2021: Animation, entertainment and live events nurture kids’ content appetite on TV and platforms
The first half of 2021 marks the return to a more “normal” life for children and their families. Sports and entertainment have performed very well among children. Animation is still king although live action is strong in a couple of countries, revealing disparities. Glance analyses the kids' shows market at MIPJunior.
Kicking-off MIPJunior, Avril Blondelot says: “Aside from ever successful IP’s, new series launched across countries show a variety of trends : the move of characters from digital to TV, technology or on the contrary simple life, the strong power of games, science, and inventiveness for pre-school kids."
Live events and entertainment top best ratings
The Kids TV report conducted on the first half of 2021 reveals that with the return of live events and especially sports in 2021, young viewers have joined their parents to massively take part in these uniting moments. Live events ranked first in audience in all 5 European countries studied in the report: sports in 4 out of the 5 countries. Only in Italy did sports fail to rank first, overtaken by the unmissable SanRemo Festival.
In second position in the rankings, entertainment shows appeal to children. In France and the UK, children account for 13% to 15% of the audience of these shows.
Candice Alessandra, Research Manager at Glance, highlights: “On TV, Kids mainly watch live and co-viewing is on the rise. In the first half of 2021, kids have watched an average 1hr 21min of TV per day in the 5 European countries studied in the report. This figure hides disparities, with kids in Southern European countries spending more time than in the Northern part.”
Animation is still king, with variations per countries
Among children-only shows, kids throughout Europe still overwhelmingly support animation, which accounts for 2/3 of the 20 most watched programmes in the 5 countries. Pre-school IPs are the most represented in national tops: especially Paw Patrol, Super Wings and Ricky Zoom.
Live action series come second and account for an average 15% of all 20 best programmes in the 5 countries. They even outweigh animation in Italy. The Thundermans and Henry Danger have the upper hand.
In terms of origins of the shows, imported production dominated (51%) the global Top 20, followed by domestic production (33%) and co-productions (16%). The dynamic of the market in the first half of 2021 has enabled 34 new shows to appear directly in each country’s national Top 20 or Top 3 per channel.
On SVoD platforms, kids tend to watch the same series as on linear TV. In German, Italian, Spanish, and British households with children, the top three most streamed series on Netflix are well-known TV franchises: Peppa Pig, Teen Titans Go! and Paw Patrol. These series also feature among the most watched shows on TV.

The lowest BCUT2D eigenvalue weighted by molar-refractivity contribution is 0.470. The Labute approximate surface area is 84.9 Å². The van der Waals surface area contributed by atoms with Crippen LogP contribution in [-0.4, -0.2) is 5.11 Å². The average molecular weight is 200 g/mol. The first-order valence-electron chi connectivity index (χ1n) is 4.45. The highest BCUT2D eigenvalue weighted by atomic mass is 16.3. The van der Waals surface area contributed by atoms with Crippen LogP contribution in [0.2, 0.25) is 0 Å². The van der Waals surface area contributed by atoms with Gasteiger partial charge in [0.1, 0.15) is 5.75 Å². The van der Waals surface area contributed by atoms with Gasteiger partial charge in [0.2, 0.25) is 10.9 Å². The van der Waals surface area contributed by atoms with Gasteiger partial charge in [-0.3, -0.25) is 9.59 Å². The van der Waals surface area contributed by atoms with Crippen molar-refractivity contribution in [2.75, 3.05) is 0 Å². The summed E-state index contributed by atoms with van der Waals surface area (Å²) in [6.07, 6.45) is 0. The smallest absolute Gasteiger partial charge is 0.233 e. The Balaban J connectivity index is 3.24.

Local hits can vary and are specific per country, especially for Germany and the UK. The UK is the only country to display Live Action series on its Top 10 on Netflix. In France, Italy, Germany and Spain, Japanese Anime hold strong positions in the rankings.
Trends: digital inspirations, environmental issues, kids’ life, science & curiosity, games, pre-school animation
Glance has identified several emerging trends in children’s programmes over the past 6 months.
The first trend concerns the transfer of digital characters to television, whether in the form of entertainment shows or animated series. The Moshaya Family Animation is a 13-episode animated series, spin-off of a YouTube programme. It was aired in January 2021 in the United Arab Emirates. Adam Loves Adventure! is an Irish animated series inspired by and starring Adam King, a thoughtful six-year-old boy who was seen on The Late Late Toy Show and famous for his “Virtual Hugs”.
The second trend is about tech savvy kids dealing with environmental issues. Pigsy Express, a Taiwanese animated series, is set in a futurist world where the main character looks for parcels that were not delivered by the drones in charge.
The third trend is about kids just being kids. It is illustrated by numerous programmes this season. Rabalder, a Norwegian fiction, features a group of countryside kids being a bit wild during the holidays, in a coming-of-age experience. Gabby’s Farm is a new TV series showing life on an Ontario farm through the eyes of a six-year-old. Launched in Spring 2021, both programmes increased audience share in children by 50% on their respective channels.
Kids always demonstrate curiosity about facts and like to share them with their peers. In the Australian show The Wonder Gang, the children themselves present their research and investigations on scientific phenomena.
Game shows have a strong potential among children. Don’t Unleash the Beast – a game unfolding in a mythological underground universe - ranked best performing show among children on ITV’s children block.
Finally, pre-school animation has been rather creative with series shorter than 10 minutes. The series Pip & Posy premiered in March 2021 on Channel 5 in the UK. It follows the adventures of Pip, a rabbit, and Posy, a mouse around their world of play. It has been very successful and ranked first in 4-to-15-year-olds in the country this first half year. My Little Heroes is an introduction to remarkable historical characters, through the eyes of two young siblings. To be aired on Clan in Spain, it has relied on script writers from across the world to value local historical figures.
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